About 60 civic leaders and interested citizens filled City Hall’s Brackett Room Monday as the City of Edmonds officially received its designation as Washington state’s first (and thus far only) certified Creative District.
Karen Hanan, executive director of the Washington State Arts Commission (ArtsWA), congratulated Edmonds and read a statement from Gov. Jay Inslee, who said Edmonds serves as a role model for other communities seeking certification.
“Edmonds has a wealth of cultural assets that are attractive not only to its residents and to visitors, but also to employers and innovative businesses who are looking for a vibrant community that will attract a talented workforce,” the governor’s statement read. “A special congratulations to Mayor Earling, City Economic Development Director Patrick Doherty, City Arts and Culture Manager Frances Chapin and the many community stakeholders who came together to craft [an] ambitious five-year work plan.”
Congresswoman Pramila Jayapal’s representative, Yazmin Mehdi, was also on hand to congratulate our city. She singled out the great work being done at the Edmonds Center for the Arts, the Edmonds Public Library and the city’s Diversity Film Series as prime examples of why Edmonds is worthy of a creative district designation. “The congresswoman and I look forward to witnessing how Edmonds leads the way in creativity in Washington, and particularly in Washington’s 7th Congressional District,“ Mehdi said.
Earling was pleased, telling the crowd: “When we are competing for something, I tell them to go ahead, but I want to win! Staff will attest to that — if we are going to go ahead with something, we want to be the first to get there. I’m so delighted to receive this recognition for the city. This will be an opportunity for us to grow jobs related to the arts.”
It was also nice to see Councilmembers Dave Teitzel, Neal Tibbott and Kristiana Johnson in attendance.
Edmonds came over the finish line first among a field of about 25 communities interested in achieving this designation.
ArtsWA Program Director Annette Roth has been spearheading the project for the state.
“We look forward to working with the city over the next five years to really build on its successes to enhance its creative economy and achieve its objectives,” Roth said. “Edmonds is the first Creative District, and we are working with other communities around the state that we hope will be able to join them as Creative Districts in the coming months.”
Roth said the state plans to add four to six communities to the list of Creative Districts, each year for the next several years.
The Washington State Art Commission’s stated goal is to help communities statewide grow their local economies through arts and cultural activities as well as establish new partnerships between creative and other businesses.
“We want to create an ecosystem for economic development specifically to promote and grow arts and culture,” Roth said.
So, what does all this really mean for Edmonds?
According to Edmonds City Economic Development Director Patrick Doherty, the city will be focusing resources starting in January.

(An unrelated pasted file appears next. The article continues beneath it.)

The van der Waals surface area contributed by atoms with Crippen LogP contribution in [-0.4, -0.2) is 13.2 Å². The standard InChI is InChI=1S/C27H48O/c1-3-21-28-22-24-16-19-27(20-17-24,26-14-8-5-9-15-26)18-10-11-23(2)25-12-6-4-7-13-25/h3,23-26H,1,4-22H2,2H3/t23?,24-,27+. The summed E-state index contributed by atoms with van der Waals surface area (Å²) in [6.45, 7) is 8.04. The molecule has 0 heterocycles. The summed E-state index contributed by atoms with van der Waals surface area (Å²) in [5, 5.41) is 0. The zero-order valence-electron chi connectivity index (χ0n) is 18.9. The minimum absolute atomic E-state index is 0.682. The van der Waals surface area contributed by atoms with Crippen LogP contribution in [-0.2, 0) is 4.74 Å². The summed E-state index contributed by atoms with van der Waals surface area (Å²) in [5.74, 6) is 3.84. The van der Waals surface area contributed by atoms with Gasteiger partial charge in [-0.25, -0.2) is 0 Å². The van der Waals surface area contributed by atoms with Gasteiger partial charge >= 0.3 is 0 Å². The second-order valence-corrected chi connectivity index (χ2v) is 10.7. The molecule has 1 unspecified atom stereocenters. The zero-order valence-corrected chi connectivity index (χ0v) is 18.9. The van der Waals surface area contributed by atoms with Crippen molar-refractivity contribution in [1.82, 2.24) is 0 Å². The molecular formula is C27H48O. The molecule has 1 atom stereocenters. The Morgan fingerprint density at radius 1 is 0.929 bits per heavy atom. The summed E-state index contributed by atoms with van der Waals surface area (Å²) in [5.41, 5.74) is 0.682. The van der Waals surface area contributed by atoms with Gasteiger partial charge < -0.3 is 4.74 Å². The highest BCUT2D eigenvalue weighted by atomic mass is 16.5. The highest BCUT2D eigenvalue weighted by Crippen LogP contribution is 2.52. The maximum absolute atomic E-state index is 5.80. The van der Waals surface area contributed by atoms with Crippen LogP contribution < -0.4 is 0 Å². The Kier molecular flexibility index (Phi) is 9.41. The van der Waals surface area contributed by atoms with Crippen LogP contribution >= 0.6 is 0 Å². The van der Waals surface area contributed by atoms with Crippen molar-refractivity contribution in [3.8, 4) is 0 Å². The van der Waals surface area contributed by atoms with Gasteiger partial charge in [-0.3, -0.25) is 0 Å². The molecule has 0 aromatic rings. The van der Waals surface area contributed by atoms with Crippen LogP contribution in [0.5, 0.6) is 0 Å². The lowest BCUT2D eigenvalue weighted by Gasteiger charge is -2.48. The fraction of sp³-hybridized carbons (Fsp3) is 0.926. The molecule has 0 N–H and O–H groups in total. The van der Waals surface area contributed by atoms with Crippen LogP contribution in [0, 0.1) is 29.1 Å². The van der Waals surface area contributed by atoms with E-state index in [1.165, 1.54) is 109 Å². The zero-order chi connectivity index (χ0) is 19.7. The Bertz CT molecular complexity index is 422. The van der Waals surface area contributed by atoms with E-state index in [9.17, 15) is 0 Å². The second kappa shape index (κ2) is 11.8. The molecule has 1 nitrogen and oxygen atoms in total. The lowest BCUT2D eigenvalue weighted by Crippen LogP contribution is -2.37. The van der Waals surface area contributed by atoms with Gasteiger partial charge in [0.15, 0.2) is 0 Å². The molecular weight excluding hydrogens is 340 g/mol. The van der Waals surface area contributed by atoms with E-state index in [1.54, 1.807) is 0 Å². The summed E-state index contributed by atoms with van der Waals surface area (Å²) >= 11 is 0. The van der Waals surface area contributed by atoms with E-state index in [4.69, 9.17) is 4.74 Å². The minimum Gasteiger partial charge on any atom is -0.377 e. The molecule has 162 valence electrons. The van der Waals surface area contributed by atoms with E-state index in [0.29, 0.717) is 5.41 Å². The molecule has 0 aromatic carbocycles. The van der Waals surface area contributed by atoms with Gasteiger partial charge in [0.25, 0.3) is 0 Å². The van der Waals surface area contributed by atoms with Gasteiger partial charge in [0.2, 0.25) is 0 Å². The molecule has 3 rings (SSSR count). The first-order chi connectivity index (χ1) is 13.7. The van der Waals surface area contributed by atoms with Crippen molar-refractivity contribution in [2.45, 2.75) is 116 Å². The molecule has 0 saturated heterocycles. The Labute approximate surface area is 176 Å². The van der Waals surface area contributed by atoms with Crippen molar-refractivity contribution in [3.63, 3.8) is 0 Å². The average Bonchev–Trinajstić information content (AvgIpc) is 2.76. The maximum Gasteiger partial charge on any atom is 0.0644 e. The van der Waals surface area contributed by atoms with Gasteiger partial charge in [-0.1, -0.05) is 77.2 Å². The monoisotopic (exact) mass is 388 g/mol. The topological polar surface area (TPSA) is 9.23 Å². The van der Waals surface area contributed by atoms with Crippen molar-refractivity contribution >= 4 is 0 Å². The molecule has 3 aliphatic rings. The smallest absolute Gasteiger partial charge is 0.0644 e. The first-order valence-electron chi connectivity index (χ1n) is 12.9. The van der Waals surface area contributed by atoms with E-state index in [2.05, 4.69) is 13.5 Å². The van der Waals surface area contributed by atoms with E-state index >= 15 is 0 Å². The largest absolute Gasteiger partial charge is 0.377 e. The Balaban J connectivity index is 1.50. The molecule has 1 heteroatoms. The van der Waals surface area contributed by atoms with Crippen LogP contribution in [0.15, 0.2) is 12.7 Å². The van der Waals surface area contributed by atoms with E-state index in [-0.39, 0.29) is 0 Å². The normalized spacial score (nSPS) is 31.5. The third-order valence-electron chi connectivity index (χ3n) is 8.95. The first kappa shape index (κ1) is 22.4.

“We’re very interested in attracting creative businesses. It’s not about the big 100- to 200-employee businesses, because there’s really no place to put them. We want to attract the little ‘boutique’ creative businesses — those with eight to 10 employees,” Doherty said.
Currently, a small matching grant is available from the state, which will also provide technical assistance as needed, and signage on state roads and highways will be furnished by the commission.
Each Creative District will have goals specific to its community, but in order to maintain the designation, the city will provide annual reporting subject to state review of progress made on benchmarks set in each five-year plan.
Edmonds Arts and Cultural Services Manager Frances Chapin pointed out that although the creative district itself is generally a walkable boundary around the downtown core, they envision partnerships with Edmonds Community College, the Edmonds School District, and other art-related organizations outside of the district’s actual geographic borders. (See map.)
“People need to know this is not just about the arts,” she said. “This will include a lot of creative endeavors outside of our well-established fine arts core. We’ll be leveraging what we have, and encouraging economic growth that is compatible with our arts community.”
Graphic design businesses, architects and designers, artisans and craft fabricators, even the liquid arts such as distillers and artisan brewers, were some of the examples being discussed among the crowd.
In many respects, what the Edmonds Creative District is — or becomes — is up to us. If nothing comes of it, we will have only ourselves to blame.
Growth is inevitable. Planning for and tailoring that growth is optional, but it’s an option I think we’d be wise to pursue.
Let’s look upon this as a challenge and an opportunity to develop a more vibrant creative community, cross pollinating and networking together to enrich the lives of us all.
When not actively scheming about ways to promote the arts in Edmonds, James Spangler can be found (highly caffeinated) behind the counter of his bookstore on 4th Avenue.